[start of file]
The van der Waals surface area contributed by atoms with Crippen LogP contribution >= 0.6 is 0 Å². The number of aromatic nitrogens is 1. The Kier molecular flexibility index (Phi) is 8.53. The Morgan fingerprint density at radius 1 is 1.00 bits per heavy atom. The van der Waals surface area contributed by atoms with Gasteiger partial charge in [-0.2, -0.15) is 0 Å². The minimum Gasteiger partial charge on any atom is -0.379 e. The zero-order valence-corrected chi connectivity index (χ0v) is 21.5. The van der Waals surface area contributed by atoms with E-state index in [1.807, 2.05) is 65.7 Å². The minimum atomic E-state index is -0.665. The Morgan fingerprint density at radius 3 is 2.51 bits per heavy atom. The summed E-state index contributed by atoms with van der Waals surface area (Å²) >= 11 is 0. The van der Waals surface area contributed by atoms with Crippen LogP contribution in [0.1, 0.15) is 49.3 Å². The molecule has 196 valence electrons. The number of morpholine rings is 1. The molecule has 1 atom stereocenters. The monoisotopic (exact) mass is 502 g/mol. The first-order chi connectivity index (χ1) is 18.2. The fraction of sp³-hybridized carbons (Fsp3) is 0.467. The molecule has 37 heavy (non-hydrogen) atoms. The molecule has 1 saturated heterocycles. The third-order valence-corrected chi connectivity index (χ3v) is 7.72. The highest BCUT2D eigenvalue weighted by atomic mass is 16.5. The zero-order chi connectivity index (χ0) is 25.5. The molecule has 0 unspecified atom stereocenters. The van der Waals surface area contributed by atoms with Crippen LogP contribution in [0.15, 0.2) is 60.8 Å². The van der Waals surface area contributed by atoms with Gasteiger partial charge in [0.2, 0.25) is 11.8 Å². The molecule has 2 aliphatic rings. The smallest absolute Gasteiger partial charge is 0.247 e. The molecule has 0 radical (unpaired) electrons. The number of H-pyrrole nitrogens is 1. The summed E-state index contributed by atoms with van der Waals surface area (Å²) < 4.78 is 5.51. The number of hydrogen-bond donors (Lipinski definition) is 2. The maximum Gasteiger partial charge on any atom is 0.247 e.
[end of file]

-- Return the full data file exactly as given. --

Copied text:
The van der Waals surface area contributed by atoms with Crippen LogP contribution >= 0.6 is 0 Å². The number of aromatic nitrogens is 1. The Kier molecular flexibility index (Phi) is 8.53. The Morgan fingerprint density at radius 1 is 1.00 bits per heavy atom. The van der Waals surface area contributed by atoms with Gasteiger partial charge in [-0.2, -0.15) is 0 Å². The minimum Gasteiger partial charge on any atom is -0.379 e. The zero-order valence-corrected chi connectivity index (χ0v) is 21.5. The van der Waals surface area contributed by atoms with E-state index in [1.807, 2.05) is 65.7 Å². The minimum atomic E-state index is -0.665. The Morgan fingerprint density at radius 3 is 2.51 bits per heavy atom. The summed E-state index contributed by atoms with van der Waals surface area (Å²) >= 11 is 0. The van der Waals surface area contributed by atoms with Crippen LogP contribution in [0.1, 0.15) is 49.3 Å². The molecule has 196 valence electrons. The number of morpholine rings is 1. The molecule has 1 atom stereocenters. The monoisotopic (exact) mass is 502 g/mol. The first-order chi connectivity index (χ1) is 18.2. The fraction of sp³-hybridized carbons (Fsp3) is 0.467. The molecule has 37 heavy (non-hydrogen) atoms. The molecule has 1 saturated heterocycles. The third-order valence-corrected chi connectivity index (χ3v) is 7.72. The highest BCUT2D eigenvalue weighted by atomic mass is 16.5. The zero-order chi connectivity index (χ0) is 25.5. The molecule has 0 unspecified atom stereocenters. The van der Waals surface area contributed by atoms with Crippen LogP contribution in [0.15, 0.2) is 60.8 Å². The van der Waals surface area contributed by atoms with Gasteiger partial charge in [0.2, 0.25) is 11.8 Å². The molecule has 2 aliphatic rings. The smallest absolute Gasteiger partial charge is 0.247 e. The molecule has 0 radical (unpaired) electrons. The number of H-pyrrole nitrogens is 1. The summed E-state index contributed by atoms with van der Waals surface area (Å²) < 4.78 is 5.51. The number of hydrogen-bond donors (Lipinski definition) is 2. The maximum Gasteiger partial charge on any atom is 0.247 e.